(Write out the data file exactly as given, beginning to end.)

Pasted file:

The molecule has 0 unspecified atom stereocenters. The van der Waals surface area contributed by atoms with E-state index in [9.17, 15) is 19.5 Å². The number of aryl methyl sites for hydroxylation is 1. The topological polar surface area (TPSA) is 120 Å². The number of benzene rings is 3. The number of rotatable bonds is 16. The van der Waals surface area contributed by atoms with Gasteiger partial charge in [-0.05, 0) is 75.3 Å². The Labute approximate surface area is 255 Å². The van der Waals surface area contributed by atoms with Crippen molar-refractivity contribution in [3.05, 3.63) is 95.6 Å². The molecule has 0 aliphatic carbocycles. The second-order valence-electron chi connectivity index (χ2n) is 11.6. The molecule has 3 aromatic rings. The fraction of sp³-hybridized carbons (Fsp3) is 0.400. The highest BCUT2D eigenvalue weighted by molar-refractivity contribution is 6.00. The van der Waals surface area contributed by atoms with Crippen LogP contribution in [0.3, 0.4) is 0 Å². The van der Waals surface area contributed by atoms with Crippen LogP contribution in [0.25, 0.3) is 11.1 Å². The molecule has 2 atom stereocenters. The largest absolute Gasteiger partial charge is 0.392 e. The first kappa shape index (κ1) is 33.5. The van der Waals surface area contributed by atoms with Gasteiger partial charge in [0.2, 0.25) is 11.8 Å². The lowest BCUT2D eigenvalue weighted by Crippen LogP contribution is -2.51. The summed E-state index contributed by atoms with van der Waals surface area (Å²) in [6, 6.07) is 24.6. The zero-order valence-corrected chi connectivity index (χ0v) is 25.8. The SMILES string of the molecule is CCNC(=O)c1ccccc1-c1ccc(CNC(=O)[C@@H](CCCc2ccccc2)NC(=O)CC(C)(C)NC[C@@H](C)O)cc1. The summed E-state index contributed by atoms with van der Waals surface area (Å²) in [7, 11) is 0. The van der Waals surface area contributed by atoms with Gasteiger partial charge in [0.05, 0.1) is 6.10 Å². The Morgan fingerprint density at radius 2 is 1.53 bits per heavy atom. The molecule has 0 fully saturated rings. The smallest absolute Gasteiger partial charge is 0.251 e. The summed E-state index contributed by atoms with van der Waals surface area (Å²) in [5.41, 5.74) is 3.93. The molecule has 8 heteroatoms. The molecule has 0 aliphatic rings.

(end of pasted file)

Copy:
The molecule has 0 unspecified atom stereocenters. The van der Waals surface area contributed by atoms with E-state index in [9.17, 15) is 19.5 Å². The number of aryl methyl sites for hydroxylation is 1. The topological polar surface area (TPSA) is 120 Å². The number of benzene rings is 3. The number of rotatable bonds is 16. The van der Waals surface area contributed by atoms with Gasteiger partial charge in [-0.05, 0) is 75.3 Å². The Labute approximate surface area is 255 Å². The van der Waals surface area contributed by atoms with Crippen molar-refractivity contribution in [3.05, 3.63) is 95.6 Å². The molecule has 0 aliphatic carbocycles. The second-order valence-electron chi connectivity index (χ2n) is 11.6. The molecule has 3 aromatic rings. The fraction of sp³-hybridized carbons (Fsp3) is 0.400. The highest BCUT2D eigenvalue weighted by molar-refractivity contribution is 6.00. The van der Waals surface area contributed by atoms with Crippen LogP contribution in [0.3, 0.4) is 0 Å². The van der Waals surface area contributed by atoms with Crippen LogP contribution in [0.25, 0.3) is 11.1 Å². The molecule has 2 atom stereocenters. The largest absolute Gasteiger partial charge is 0.392 e. The first kappa shape index (κ1) is 33.5. The van der Waals surface area contributed by atoms with Gasteiger partial charge in [0.2, 0.25) is 11.8 Å². The lowest BCUT2D eigenvalue weighted by Crippen LogP contribution is -2.51. The summed E-state index contributed by atoms with van der Waals surface area (Å²) in [6, 6.07) is 24.6. The zero-order valence-corrected chi connectivity index (χ0v) is 25.8. The SMILES string of the molecule is CCNC(=O)c1ccccc1-c1ccc(CNC(=O)[C@@H](CCCc2ccccc2)NC(=O)CC(C)(C)NC[C@@H](C)O)cc1. The summed E-state index contributed by atoms with van der Waals surface area (Å²) in [7, 11) is 0. The van der Waals surface area contributed by atoms with Gasteiger partial charge in [0.05, 0.1) is 6.10 Å². The Morgan fingerprint density at radius 2 is 1.53 bits per heavy atom. The molecule has 0 fully saturated rings. The smallest absolute Gasteiger partial charge is 0.251 e. The summed E-state index contributed by atoms with van der Waals surface area (Å²) in [5.41, 5.74) is 3.93. The molecule has 8 heteroatoms. The molecule has 0 aliphatic rings.